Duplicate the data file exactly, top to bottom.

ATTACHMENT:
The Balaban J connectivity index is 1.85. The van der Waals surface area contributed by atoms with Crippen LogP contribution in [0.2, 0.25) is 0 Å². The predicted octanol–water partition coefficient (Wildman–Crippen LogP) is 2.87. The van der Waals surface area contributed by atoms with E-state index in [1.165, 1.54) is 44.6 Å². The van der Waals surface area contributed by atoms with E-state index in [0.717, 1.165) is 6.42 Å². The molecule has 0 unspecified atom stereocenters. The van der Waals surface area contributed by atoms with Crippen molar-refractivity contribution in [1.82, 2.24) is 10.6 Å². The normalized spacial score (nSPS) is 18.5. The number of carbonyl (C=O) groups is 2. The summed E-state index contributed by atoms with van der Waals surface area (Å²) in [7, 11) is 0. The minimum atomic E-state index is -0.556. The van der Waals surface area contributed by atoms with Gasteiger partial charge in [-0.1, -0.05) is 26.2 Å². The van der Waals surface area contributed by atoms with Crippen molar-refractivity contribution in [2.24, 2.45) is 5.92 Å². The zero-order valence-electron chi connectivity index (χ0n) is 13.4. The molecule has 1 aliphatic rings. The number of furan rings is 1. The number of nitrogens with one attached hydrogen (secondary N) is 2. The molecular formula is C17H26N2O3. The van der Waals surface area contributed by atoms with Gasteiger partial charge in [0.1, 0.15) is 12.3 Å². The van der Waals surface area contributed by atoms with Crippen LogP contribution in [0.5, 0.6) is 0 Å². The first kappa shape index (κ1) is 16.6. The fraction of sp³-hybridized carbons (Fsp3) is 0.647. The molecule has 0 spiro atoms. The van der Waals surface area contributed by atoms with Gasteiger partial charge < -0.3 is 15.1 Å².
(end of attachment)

The Balaban J connectivity index is 1.85. The van der Waals surface area contributed by atoms with Crippen LogP contribution in [0.2, 0.25) is 0 Å². The predicted octanol–water partition coefficient (Wildman–Crippen LogP) is 2.87. The van der Waals surface area contributed by atoms with E-state index in [1.165, 1.54) is 44.6 Å². The van der Waals surface area contributed by atoms with E-state index in [0.717, 1.165) is 6.42 Å². The molecule has 0 unspecified atom stereocenters. The van der Waals surface area contributed by atoms with Crippen molar-refractivity contribution in [1.82, 2.24) is 10.6 Å². The normalized spacial score (nSPS) is 18.5. The number of carbonyl (C=O) groups is 2. The summed E-state index contributed by atoms with van der Waals surface area (Å²) in [7, 11) is 0. The minimum atomic E-state index is -0.556. The van der Waals surface area contributed by atoms with Gasteiger partial charge in [-0.1, -0.05) is 26.2 Å². The van der Waals surface area contributed by atoms with Crippen molar-refractivity contribution in [2.24, 2.45) is 5.92 Å². The zero-order valence-electron chi connectivity index (χ0n) is 13.4. The molecule has 1 aliphatic rings. The number of furan rings is 1. The number of nitrogens with one attached hydrogen (secondary N) is 2. The molecular formula is C17H26N2O3. The van der Waals surface area contributed by atoms with Gasteiger partial charge in [0.1, 0.15) is 12.3 Å². The van der Waals surface area contributed by atoms with Crippen LogP contribution in [0.5, 0.6) is 0 Å². The first kappa shape index (κ1) is 16.6. The fraction of sp³-hybridized carbons (Fsp3) is 0.647. The molecule has 0 spiro atoms. The van der Waals surface area contributed by atoms with Gasteiger partial charge < -0.3 is 15.1 Å².